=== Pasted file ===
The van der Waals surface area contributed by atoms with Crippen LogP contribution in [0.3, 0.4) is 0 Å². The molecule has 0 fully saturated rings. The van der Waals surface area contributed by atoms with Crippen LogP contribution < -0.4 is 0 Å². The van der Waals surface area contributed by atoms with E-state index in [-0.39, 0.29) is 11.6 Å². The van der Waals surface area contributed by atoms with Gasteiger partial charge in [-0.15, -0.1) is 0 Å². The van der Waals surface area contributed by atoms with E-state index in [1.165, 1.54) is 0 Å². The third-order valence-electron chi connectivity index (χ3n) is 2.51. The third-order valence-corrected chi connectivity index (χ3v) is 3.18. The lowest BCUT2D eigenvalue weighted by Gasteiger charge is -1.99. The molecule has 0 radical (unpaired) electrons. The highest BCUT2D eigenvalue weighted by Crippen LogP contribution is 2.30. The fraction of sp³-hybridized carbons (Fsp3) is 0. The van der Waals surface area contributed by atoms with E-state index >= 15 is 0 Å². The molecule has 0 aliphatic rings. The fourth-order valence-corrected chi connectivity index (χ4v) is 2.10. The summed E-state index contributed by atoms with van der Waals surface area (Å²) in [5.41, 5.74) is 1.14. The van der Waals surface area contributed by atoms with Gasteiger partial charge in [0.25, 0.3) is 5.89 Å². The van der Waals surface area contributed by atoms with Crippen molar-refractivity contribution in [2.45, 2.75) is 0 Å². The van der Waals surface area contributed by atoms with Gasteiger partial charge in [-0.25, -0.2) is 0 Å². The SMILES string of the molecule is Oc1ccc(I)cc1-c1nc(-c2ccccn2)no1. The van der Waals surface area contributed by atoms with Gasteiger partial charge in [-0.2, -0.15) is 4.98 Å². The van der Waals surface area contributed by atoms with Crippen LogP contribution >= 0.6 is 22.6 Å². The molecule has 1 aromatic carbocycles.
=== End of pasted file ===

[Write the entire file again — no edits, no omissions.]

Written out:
The van der Waals surface area contributed by atoms with Crippen LogP contribution in [0.3, 0.4) is 0 Å². The molecule has 0 fully saturated rings. The van der Waals surface area contributed by atoms with Crippen LogP contribution < -0.4 is 0 Å². The van der Waals surface area contributed by atoms with E-state index in [-0.39, 0.29) is 11.6 Å². The van der Waals surface area contributed by atoms with Gasteiger partial charge in [-0.15, -0.1) is 0 Å². The van der Waals surface area contributed by atoms with E-state index in [1.165, 1.54) is 0 Å². The third-order valence-electron chi connectivity index (χ3n) is 2.51. The third-order valence-corrected chi connectivity index (χ3v) is 3.18. The lowest BCUT2D eigenvalue weighted by Gasteiger charge is -1.99. The molecule has 0 radical (unpaired) electrons. The highest BCUT2D eigenvalue weighted by Crippen LogP contribution is 2.30. The fraction of sp³-hybridized carbons (Fsp3) is 0. The van der Waals surface area contributed by atoms with E-state index >= 15 is 0 Å². The molecule has 0 aliphatic rings. The fourth-order valence-corrected chi connectivity index (χ4v) is 2.10. The summed E-state index contributed by atoms with van der Waals surface area (Å²) in [5.41, 5.74) is 1.14. The van der Waals surface area contributed by atoms with Gasteiger partial charge in [0.25, 0.3) is 5.89 Å². The van der Waals surface area contributed by atoms with Crippen molar-refractivity contribution in [2.45, 2.75) is 0 Å². The van der Waals surface area contributed by atoms with Gasteiger partial charge in [-0.25, -0.2) is 0 Å². The SMILES string of the molecule is Oc1ccc(I)cc1-c1nc(-c2ccccn2)no1. The van der Waals surface area contributed by atoms with Gasteiger partial charge in [-0.2, -0.15) is 4.98 Å². The van der Waals surface area contributed by atoms with Crippen LogP contribution >= 0.6 is 22.6 Å². The molecule has 1 aromatic carbocycles.